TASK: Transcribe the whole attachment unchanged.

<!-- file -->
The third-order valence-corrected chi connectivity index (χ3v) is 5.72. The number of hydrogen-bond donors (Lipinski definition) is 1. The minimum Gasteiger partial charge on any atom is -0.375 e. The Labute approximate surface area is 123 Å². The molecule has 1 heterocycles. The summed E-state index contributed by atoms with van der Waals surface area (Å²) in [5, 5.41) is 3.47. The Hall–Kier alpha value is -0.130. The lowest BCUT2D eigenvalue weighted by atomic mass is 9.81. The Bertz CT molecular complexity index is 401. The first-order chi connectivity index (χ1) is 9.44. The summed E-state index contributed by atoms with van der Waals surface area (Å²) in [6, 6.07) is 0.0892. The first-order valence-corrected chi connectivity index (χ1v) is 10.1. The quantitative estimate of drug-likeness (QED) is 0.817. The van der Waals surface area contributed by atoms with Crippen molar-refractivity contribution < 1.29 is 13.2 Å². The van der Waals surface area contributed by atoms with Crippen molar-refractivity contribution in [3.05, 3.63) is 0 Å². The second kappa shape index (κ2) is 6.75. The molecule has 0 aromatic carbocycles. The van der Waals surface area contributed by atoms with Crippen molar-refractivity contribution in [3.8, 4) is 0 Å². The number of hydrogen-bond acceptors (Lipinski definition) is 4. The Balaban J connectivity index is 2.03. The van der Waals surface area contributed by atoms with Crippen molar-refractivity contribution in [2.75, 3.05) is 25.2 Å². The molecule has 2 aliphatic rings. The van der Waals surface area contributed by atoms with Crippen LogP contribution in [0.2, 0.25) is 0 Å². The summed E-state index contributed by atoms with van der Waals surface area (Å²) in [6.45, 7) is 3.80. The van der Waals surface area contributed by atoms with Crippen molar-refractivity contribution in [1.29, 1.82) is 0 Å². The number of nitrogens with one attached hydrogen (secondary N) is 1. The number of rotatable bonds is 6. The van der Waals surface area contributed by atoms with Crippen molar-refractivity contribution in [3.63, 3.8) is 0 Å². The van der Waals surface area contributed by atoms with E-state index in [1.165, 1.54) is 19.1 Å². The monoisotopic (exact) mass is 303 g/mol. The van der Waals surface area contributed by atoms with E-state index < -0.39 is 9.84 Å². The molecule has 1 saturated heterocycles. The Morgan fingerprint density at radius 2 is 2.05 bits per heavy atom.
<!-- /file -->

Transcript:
The third-order valence-corrected chi connectivity index (χ3v) is 5.72. The number of hydrogen-bond donors (Lipinski definition) is 1. The minimum Gasteiger partial charge on any atom is -0.375 e. The Labute approximate surface area is 123 Å². The molecule has 1 heterocycles. The summed E-state index contributed by atoms with van der Waals surface area (Å²) in [5, 5.41) is 3.47. The Hall–Kier alpha value is -0.130. The lowest BCUT2D eigenvalue weighted by atomic mass is 9.81. The Bertz CT molecular complexity index is 401. The first-order chi connectivity index (χ1) is 9.44. The summed E-state index contributed by atoms with van der Waals surface area (Å²) in [6, 6.07) is 0.0892. The first-order valence-corrected chi connectivity index (χ1v) is 10.1. The quantitative estimate of drug-likeness (QED) is 0.817. The van der Waals surface area contributed by atoms with Crippen molar-refractivity contribution < 1.29 is 13.2 Å². The van der Waals surface area contributed by atoms with Crippen molar-refractivity contribution in [3.05, 3.63) is 0 Å². The second kappa shape index (κ2) is 6.75. The molecule has 0 aromatic carbocycles. The van der Waals surface area contributed by atoms with Crippen molar-refractivity contribution in [3.8, 4) is 0 Å². The number of hydrogen-bond acceptors (Lipinski definition) is 4. The Balaban J connectivity index is 2.03. The van der Waals surface area contributed by atoms with Crippen molar-refractivity contribution in [2.75, 3.05) is 25.2 Å². The molecule has 2 aliphatic rings. The van der Waals surface area contributed by atoms with Crippen LogP contribution in [0.2, 0.25) is 0 Å². The summed E-state index contributed by atoms with van der Waals surface area (Å²) in [6.45, 7) is 3.80. The van der Waals surface area contributed by atoms with Crippen molar-refractivity contribution in [1.29, 1.82) is 0 Å². The number of nitrogens with one attached hydrogen (secondary N) is 1. The number of rotatable bonds is 6. The van der Waals surface area contributed by atoms with Crippen molar-refractivity contribution in [3.63, 3.8) is 0 Å². The van der Waals surface area contributed by atoms with E-state index in [1.165, 1.54) is 19.1 Å². The monoisotopic (exact) mass is 303 g/mol. The van der Waals surface area contributed by atoms with E-state index < -0.39 is 9.84 Å². The molecule has 1 saturated heterocycles. The Morgan fingerprint density at radius 2 is 2.05 bits per heavy atom.